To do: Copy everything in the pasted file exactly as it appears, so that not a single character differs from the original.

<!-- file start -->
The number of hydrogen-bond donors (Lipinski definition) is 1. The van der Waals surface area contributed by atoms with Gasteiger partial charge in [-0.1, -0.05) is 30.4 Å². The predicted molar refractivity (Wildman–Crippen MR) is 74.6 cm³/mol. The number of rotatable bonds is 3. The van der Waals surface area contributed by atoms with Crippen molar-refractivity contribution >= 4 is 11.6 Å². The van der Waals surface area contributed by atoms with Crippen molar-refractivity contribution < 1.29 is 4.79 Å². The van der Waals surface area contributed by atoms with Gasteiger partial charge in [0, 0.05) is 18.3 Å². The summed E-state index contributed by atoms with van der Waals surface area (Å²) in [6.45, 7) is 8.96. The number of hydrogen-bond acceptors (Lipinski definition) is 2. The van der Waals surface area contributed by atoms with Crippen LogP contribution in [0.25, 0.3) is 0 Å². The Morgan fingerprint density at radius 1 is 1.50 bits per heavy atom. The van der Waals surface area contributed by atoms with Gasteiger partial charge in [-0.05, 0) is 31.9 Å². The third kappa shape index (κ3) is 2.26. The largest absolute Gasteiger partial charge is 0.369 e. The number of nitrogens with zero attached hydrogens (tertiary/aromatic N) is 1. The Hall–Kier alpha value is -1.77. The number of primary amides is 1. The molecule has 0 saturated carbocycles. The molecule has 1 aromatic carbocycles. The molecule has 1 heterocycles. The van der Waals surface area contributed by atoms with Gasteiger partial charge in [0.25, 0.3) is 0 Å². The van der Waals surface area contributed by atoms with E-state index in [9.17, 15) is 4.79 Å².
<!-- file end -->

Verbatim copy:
The number of hydrogen-bond donors (Lipinski definition) is 1. The van der Waals surface area contributed by atoms with Gasteiger partial charge in [-0.1, -0.05) is 30.4 Å². The predicted molar refractivity (Wildman–Crippen MR) is 74.6 cm³/mol. The number of rotatable bonds is 3. The van der Waals surface area contributed by atoms with Crippen molar-refractivity contribution >= 4 is 11.6 Å². The van der Waals surface area contributed by atoms with Crippen molar-refractivity contribution < 1.29 is 4.79 Å². The van der Waals surface area contributed by atoms with Gasteiger partial charge in [0, 0.05) is 18.3 Å². The summed E-state index contributed by atoms with van der Waals surface area (Å²) in [6.45, 7) is 8.96. The number of hydrogen-bond acceptors (Lipinski definition) is 2. The van der Waals surface area contributed by atoms with Crippen LogP contribution in [0.25, 0.3) is 0 Å². The Morgan fingerprint density at radius 1 is 1.50 bits per heavy atom. The van der Waals surface area contributed by atoms with Gasteiger partial charge in [-0.05, 0) is 31.9 Å². The third kappa shape index (κ3) is 2.26. The largest absolute Gasteiger partial charge is 0.369 e. The number of nitrogens with zero attached hydrogens (tertiary/aromatic N) is 1. The Hall–Kier alpha value is -1.77. The number of primary amides is 1. The molecule has 0 saturated carbocycles. The molecule has 1 aromatic carbocycles. The molecule has 1 heterocycles. The van der Waals surface area contributed by atoms with Gasteiger partial charge in [0.25, 0.3) is 0 Å². The van der Waals surface area contributed by atoms with E-state index in [9.17, 15) is 4.79 Å².